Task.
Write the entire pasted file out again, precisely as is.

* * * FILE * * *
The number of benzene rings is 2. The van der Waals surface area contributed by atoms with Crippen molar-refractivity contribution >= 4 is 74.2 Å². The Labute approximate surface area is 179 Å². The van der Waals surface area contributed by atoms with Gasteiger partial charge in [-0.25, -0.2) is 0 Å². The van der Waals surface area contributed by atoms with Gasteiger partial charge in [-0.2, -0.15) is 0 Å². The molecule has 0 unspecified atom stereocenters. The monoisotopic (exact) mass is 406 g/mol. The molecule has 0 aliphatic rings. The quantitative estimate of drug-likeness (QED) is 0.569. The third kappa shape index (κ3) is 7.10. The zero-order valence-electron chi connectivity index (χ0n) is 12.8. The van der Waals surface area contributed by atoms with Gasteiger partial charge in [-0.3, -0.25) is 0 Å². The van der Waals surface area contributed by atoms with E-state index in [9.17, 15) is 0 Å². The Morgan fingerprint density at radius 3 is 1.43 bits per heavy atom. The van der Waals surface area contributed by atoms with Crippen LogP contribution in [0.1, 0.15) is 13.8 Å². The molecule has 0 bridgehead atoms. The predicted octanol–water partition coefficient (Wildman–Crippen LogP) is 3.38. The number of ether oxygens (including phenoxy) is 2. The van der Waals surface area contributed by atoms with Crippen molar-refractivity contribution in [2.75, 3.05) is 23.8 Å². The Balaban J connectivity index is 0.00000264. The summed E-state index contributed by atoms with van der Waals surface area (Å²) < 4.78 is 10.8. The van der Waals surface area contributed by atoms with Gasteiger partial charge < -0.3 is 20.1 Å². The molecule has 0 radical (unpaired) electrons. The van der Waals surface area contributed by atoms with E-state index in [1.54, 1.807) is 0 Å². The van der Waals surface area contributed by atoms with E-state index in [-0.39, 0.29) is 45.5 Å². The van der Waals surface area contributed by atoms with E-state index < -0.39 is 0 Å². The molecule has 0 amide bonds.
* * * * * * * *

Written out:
The number of benzene rings is 2. The van der Waals surface area contributed by atoms with Crippen molar-refractivity contribution >= 4 is 74.2 Å². The Labute approximate surface area is 179 Å². The van der Waals surface area contributed by atoms with Gasteiger partial charge in [-0.25, -0.2) is 0 Å². The van der Waals surface area contributed by atoms with Gasteiger partial charge in [-0.2, -0.15) is 0 Å². The molecule has 0 unspecified atom stereocenters. The monoisotopic (exact) mass is 406 g/mol. The molecule has 0 aliphatic rings. The quantitative estimate of drug-likeness (QED) is 0.569. The third kappa shape index (κ3) is 7.10. The zero-order valence-electron chi connectivity index (χ0n) is 12.8. The van der Waals surface area contributed by atoms with Gasteiger partial charge in [-0.3, -0.25) is 0 Å². The van der Waals surface area contributed by atoms with E-state index in [9.17, 15) is 0 Å². The Morgan fingerprint density at radius 3 is 1.43 bits per heavy atom. The van der Waals surface area contributed by atoms with Crippen LogP contribution in [0.1, 0.15) is 13.8 Å². The molecule has 0 bridgehead atoms. The predicted octanol–water partition coefficient (Wildman–Crippen LogP) is 3.38. The number of ether oxygens (including phenoxy) is 2. The van der Waals surface area contributed by atoms with Crippen molar-refractivity contribution in [2.75, 3.05) is 23.8 Å². The Balaban J connectivity index is 0.00000264. The summed E-state index contributed by atoms with van der Waals surface area (Å²) < 4.78 is 10.8. The van der Waals surface area contributed by atoms with Gasteiger partial charge < -0.3 is 20.1 Å². The molecule has 0 radical (unpaired) electrons. The van der Waals surface area contributed by atoms with E-state index in [1.54, 1.807) is 0 Å². The van der Waals surface area contributed by atoms with E-state index in [-0.39, 0.29) is 45.5 Å². The van der Waals surface area contributed by atoms with E-state index < -0.39 is 0 Å². The molecule has 0 amide bonds.